‘He left his career as a lawyer to be Monkey Music’s director and, between us, we were able to make it accessible to parents and children, and to people wanting to run their own business. It enabled me to grow and extend the reach of the business.’
Monkey Music now has 50 franchises and 150 teachers across the UK, with 700 hours of classes taught each week.
‘To start with we grew organically, because I was testing it out, and our teachers became franchisees,’ explains Angie. ‘We grew slowly, which was good because it gave a sound understanding of what we were trying to achieve.
‘We have a very long, thorough recruitment process because it’s really important to recruit the right people, and we insist on high levels of training. I always interview everybody, and I’m involved in the training. I’m a stickler for quality and not quantity. I don’t think you can rush growing a really sound reputation.
‘We take people from all walks of life because the curriculum is written so it can be taught by non-musicians, but they need a love of music and to understand it’s importance in child development.’
So what is music’s importance to a child’s development?
‘Linguistically, singing is important for children, and there are so many different things we do to support those early stages of speech development. Even with tiny babies, it’s about physical, social and emotional development. It’s at the heart of what we do together as a group.’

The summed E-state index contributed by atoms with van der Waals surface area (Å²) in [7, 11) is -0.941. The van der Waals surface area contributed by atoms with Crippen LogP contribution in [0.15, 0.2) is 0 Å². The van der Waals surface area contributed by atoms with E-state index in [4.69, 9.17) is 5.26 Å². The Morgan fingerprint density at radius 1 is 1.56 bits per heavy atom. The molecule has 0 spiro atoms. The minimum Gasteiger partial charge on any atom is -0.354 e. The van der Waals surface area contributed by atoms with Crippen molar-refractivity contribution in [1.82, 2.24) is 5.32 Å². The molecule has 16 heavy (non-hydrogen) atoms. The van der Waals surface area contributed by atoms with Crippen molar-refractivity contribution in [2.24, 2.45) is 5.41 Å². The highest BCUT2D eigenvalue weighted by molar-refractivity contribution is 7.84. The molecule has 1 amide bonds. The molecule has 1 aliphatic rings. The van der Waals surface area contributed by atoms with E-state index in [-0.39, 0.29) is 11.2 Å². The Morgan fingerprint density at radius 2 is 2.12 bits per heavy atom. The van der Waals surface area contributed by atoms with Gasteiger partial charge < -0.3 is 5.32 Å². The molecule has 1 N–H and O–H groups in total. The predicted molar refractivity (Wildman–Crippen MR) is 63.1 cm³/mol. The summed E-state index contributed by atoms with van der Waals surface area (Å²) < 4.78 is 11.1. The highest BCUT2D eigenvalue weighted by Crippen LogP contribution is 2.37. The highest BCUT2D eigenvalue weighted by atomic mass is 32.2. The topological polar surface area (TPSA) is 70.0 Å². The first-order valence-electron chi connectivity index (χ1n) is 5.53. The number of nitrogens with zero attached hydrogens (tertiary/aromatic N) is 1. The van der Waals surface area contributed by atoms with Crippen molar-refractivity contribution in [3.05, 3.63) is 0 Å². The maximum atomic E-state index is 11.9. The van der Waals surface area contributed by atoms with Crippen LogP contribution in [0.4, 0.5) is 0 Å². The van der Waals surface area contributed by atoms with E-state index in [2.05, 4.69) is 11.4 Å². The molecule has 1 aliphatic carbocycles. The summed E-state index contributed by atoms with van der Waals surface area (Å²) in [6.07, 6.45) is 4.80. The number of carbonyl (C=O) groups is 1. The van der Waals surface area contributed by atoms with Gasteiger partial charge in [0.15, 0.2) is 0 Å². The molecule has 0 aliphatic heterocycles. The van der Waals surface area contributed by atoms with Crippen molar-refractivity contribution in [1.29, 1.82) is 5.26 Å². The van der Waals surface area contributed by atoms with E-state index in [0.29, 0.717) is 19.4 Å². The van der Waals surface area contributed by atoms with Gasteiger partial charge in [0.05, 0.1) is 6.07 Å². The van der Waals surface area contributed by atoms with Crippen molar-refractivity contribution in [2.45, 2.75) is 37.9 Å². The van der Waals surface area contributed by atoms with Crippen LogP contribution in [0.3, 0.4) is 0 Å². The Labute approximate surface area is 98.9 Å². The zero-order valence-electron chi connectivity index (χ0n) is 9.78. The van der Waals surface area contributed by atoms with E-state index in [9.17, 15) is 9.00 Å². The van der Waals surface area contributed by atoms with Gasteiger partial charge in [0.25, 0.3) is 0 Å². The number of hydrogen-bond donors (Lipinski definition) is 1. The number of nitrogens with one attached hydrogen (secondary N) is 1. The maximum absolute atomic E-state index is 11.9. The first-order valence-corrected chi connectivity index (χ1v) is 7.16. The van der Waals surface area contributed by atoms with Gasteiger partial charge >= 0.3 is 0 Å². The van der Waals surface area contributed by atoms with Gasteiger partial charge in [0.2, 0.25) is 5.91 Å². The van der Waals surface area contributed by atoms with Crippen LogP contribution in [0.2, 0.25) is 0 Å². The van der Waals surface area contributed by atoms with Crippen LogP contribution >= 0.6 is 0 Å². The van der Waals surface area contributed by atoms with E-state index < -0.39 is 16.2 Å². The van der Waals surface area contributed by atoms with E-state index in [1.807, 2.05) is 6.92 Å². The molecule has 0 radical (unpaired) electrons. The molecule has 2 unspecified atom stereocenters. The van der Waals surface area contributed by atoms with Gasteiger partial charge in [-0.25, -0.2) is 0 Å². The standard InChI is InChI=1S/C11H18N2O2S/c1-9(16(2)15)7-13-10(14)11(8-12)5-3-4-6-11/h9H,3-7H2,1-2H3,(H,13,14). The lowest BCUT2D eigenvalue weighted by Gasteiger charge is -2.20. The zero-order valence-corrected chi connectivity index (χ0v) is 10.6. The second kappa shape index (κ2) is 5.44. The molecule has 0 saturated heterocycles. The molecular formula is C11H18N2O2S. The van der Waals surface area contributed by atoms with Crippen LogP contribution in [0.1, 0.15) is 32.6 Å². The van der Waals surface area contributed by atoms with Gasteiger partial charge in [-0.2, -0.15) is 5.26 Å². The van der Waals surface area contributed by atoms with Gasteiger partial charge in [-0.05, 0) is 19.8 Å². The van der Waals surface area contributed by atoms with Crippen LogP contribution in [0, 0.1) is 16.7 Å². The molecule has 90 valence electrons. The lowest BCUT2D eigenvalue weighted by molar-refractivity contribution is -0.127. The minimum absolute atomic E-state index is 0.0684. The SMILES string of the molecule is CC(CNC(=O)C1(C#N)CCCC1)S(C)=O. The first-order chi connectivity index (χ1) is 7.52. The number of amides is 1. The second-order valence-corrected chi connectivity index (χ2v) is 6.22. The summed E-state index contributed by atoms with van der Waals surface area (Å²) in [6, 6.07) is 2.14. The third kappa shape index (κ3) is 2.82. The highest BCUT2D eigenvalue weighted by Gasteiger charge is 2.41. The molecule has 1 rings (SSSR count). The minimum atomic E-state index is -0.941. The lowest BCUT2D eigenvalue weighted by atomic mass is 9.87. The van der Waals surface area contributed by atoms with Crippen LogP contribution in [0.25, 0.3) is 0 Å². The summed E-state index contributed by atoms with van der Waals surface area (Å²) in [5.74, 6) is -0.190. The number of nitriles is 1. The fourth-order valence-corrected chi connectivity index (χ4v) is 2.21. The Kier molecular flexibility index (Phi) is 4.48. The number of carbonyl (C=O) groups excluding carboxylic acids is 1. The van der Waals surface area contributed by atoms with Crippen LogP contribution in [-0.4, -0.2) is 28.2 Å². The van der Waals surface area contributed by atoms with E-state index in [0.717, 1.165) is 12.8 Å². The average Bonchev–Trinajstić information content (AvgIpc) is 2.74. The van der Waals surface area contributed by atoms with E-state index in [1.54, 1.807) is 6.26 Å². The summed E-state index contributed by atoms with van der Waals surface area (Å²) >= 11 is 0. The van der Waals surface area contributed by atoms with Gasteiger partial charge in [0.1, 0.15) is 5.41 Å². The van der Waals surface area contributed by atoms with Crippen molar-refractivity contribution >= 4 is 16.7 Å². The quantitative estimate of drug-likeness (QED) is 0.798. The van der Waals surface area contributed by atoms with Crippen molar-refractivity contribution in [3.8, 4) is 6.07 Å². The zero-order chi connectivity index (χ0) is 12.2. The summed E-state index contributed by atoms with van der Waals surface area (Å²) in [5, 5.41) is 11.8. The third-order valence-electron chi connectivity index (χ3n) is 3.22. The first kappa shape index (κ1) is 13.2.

Monkey Music classes are jam-packed with musical and sensory activities, using props, instruments, bubbles and more. ‘We don’t place any demands on the children,’ says Angie, ‘and one of the things people often say to us is that they can enjoy the company of their own child without feeling they have to make conversation.
‘It’s a privilege to be in a relationship with our customers at a very special time in their lives, and we respect that. I wouldn’t enjoy running a business that didn’t have that genuine heart.’
Angie is celebrating her brainchild being named the number one children’s music franchise in the UK and making it into this year’s Elite Franchise Top 100, competing against household brands such as Subway and Vodafone to take 39th place.
The prestigious franchising list ranks businesses in the sector according to a broad range of criteria, including financial performance, heritage, innovation and contribution to the community.
‘We’re incredibly proud, and we have finished in the top 50 every year since the Elite Franchise Top 100 began in 2017.’
Angie says that Monkey Music is all about sharing precious time together and while the pandemic has ‘taken its toll on many of our Monkey Music families across the UK’ music has helped promote a general sense of wellbeing.
‘We are constantly raising the standards within the children’s music sector and believe this ranking will set us apart once again. It is a welcome boost for the year ahead.’
Looking to the future, she adds: ‘The driving force has always been to extend the reach of what we do, so the aim is to continue to expand and grow.’
By Richard Young